Wednesday, September 20, 2006

Wrap-up on Reviews

We had an interesting discussion yesterday in the comments section to the post. Always good to hear varying opinions.

Bottom line, I think reviews can be very helpful critters. They can be effective in marketing, and they can be effective in communicating quality/aura/etc. of a book to a consumer. I certainly use reviews in my own marketing. I also run a large influencer list (thanks to the generosity of my publisher) for each novel, with every name on the list receiving a free book. These influencer lists are win-wins, as far as I’m concerned. The people receive a free read. If they like the book, I ask them to post a review on, on their blog, etc. If they don’t like the book (can you imagine such a thing?), they don’t have to do anything. Of course, these reviews are meant to be short endorsements, not any deep look into the novel. For marketing, that works.

For consumer edification, I do appreciate the longer, more thoughtful reviews.

Something Mark Bertrand said in a comment yesterday struck me: I'd argue that a lot of what passes for reviewing doesn't rise to that level. There's not enough contextualization, not enough interaction with the text, not enough of anything. Instead it's just a rush to the thumb's up (or down) at the end. Too many soundbites, not enough analysis. One of the reasons I don't review books is that doing it right is hard. A lot of "reviews," especially the self-published ones online, seem to be the result of a quick skim and a collection of random observations. They may provide fodder for the marketing department, but they aren't much help to a reader who wants to be truly informed.

I totally agree. Good, thoughtful reviews are hard. And reviewers don’t always have a lot of word count to go into much detail. So I’m doubly impressed when I read one or two sentences that gives me an insight into a novel—something not in the surface story, but an underlying theme or meaning.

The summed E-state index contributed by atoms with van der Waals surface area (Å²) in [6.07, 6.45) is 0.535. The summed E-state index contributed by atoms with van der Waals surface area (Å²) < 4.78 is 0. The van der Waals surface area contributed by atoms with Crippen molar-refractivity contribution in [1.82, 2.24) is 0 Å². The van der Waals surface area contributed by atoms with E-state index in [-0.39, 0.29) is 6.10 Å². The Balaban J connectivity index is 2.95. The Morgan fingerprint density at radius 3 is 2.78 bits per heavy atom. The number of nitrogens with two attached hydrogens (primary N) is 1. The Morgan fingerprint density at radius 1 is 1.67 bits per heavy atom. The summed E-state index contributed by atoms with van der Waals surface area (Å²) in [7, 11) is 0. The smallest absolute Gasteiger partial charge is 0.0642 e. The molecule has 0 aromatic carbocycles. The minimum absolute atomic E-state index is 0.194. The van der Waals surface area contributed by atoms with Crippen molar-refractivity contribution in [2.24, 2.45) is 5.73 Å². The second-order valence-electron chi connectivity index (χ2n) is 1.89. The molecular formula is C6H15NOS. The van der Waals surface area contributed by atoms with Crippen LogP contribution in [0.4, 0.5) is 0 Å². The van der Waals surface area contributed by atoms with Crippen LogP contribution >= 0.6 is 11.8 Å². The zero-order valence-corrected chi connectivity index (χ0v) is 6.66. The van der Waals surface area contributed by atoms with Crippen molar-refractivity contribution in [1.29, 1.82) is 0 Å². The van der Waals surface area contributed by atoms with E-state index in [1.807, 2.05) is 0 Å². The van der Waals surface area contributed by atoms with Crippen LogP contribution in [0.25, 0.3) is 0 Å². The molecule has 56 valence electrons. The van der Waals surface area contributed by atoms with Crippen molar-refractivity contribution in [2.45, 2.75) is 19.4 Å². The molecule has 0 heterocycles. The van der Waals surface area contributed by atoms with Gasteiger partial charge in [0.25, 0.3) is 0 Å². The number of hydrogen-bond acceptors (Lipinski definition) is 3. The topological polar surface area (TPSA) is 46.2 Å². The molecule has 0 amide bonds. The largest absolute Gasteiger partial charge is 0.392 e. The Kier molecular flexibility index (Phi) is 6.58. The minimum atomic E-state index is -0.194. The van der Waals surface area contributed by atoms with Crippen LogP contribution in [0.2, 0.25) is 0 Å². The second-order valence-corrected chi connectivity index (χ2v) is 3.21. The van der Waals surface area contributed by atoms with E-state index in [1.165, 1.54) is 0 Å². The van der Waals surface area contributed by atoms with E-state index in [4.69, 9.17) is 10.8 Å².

I had this happen recently with my own Violet Dawn, although it wasn’t a review. A bright young employee of Zondervan was asked to write book discussion questions for Violet Dawn. I was amazed at her insights. One question reads something like this: Wilbur Hucks plays a small supporting role, yet has the distinction of speaking the final lines in the book. What is the significance of his words to the main character?

I read that question and nearly jumped out of my chair. This gal is the first person to note this about Violet Dawn to me. She got it! Yes, Violet Dawn is a suspense, and there’s a body in the hot tub on page two. But underneath the suspense level is subtexted meaning--a story about people and their scars, and how they handle their scars. From Paige, who hides every emotional scar from everybody, to Vince and Bailey, who are trying their best to deal with theirs, to crusty old curmudgeon Wilbur, who runs around proudly showing everyone his scar—from heart surgery. On the surface, story level, his final words to Paige provide a bit of lightheartedness at the end of a book that entails some difficult issues. But underneath that is this scar level—and what he’s really saying to Paige about what she must be willing to do in order to make the friends she so wants.

In just a couple sentences, this Zondervan employee nailed that whole subtext. In her case, it was in the form of a question to be answered, because she’s writing for discussion groups. But a reviewer who has such an insight could do the same thing—without explaining the whole subtext, he could take one or two lines to point the reader toward an underlying message of the story. That is the kind of review—whether for one of my books or for someone else’s—that makes me smile. Whether I agree with everything the reviewer says or not isn’t the point. The point is that reviewer spent time to read between the lines, really understand the story, and pen a thoughtful opinion piece about it.